Most of the Guys may be a little young to remember 1985-1986, the year when you couldn’t escape “We Are the World.” Well, I had to participate in several performances of it all the way up to 1989. (Some music experts credit elementary schools’ adoration of the song as the progenitor of “Kidz Bop.” Think about that.)
Well, the ghosts of Michael Jackson and Lionel Ritchie are at it again.
Dozens of “singers”–nearly twice the number of the 1985 recording–have been invited to remake the song, with a few modified lyrics, for Haitian earthquake relief.
You’re probably wondering why I think this charitable work is a bad idea (other than that I’m horrible person who hates everything). I’m glad you kind of asked: Continue reading Take it from Snee: We, the world, say enough
As a cinematic flasher of not-so-secret mass culture fantasies, Oliver Stone is Hollywood’s R-rated answer to P. T. Barnum. Instead of clowns, aerialists and lion tamers, he parades his own hyper-macho vision of modern American life as a primitive bread-and-circuses carnival of power, greed, lust, fame and violence (especially violence). And in Any Given Sunday, his viscerally charged, razzle-dazzle ode to professional football as a blood sport, he comes up with some quintessentially zany Oliver Stone moments.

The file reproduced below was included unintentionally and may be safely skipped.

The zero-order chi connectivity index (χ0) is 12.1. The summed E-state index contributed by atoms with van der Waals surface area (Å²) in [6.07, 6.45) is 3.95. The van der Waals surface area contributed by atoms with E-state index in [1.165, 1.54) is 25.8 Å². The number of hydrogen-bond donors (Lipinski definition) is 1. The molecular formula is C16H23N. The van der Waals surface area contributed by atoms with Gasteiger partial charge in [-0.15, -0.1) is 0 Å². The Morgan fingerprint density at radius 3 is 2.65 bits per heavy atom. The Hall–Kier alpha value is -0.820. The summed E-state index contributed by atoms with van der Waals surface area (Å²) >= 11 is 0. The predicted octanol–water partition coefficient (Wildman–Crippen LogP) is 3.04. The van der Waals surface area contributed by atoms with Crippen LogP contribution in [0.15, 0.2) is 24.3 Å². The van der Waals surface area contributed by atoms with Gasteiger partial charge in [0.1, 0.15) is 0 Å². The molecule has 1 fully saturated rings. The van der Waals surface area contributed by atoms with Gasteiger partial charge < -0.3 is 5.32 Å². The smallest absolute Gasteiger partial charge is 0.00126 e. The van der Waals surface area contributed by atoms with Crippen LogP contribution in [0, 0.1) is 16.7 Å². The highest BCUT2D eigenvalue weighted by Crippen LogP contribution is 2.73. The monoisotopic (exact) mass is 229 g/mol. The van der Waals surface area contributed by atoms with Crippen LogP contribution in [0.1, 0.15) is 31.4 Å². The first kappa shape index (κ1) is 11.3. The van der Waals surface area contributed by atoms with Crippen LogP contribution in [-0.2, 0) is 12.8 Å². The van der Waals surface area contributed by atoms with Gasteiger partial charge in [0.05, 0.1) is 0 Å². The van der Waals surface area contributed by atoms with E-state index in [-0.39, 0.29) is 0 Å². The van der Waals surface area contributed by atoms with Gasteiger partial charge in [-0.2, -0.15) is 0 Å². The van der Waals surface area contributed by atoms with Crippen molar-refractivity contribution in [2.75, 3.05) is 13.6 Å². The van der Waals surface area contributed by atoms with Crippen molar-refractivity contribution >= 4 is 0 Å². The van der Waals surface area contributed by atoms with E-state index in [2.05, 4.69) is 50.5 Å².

Using the film, Stone dissects the glory and decadence of football, as seen through the stunning victories and stinging defeats of the fictitious Miami Sharks. Stone presents the players of the NFL as modern-day gladiators who do battle before bloodthirsty crowds in multi-million dollar coliseums, where on any given Sunday, you either win or lose. And while the veteran director has assembled some top-notch talent for this ode to the American past time, the film’s potential for being one of the great films of 1999 ends up being sabotaged by Stone’s own directorial indulgences, which almost make it unwatchable. Almost. Continue reading MasterChugs Theater: ‘Any Given Sunday’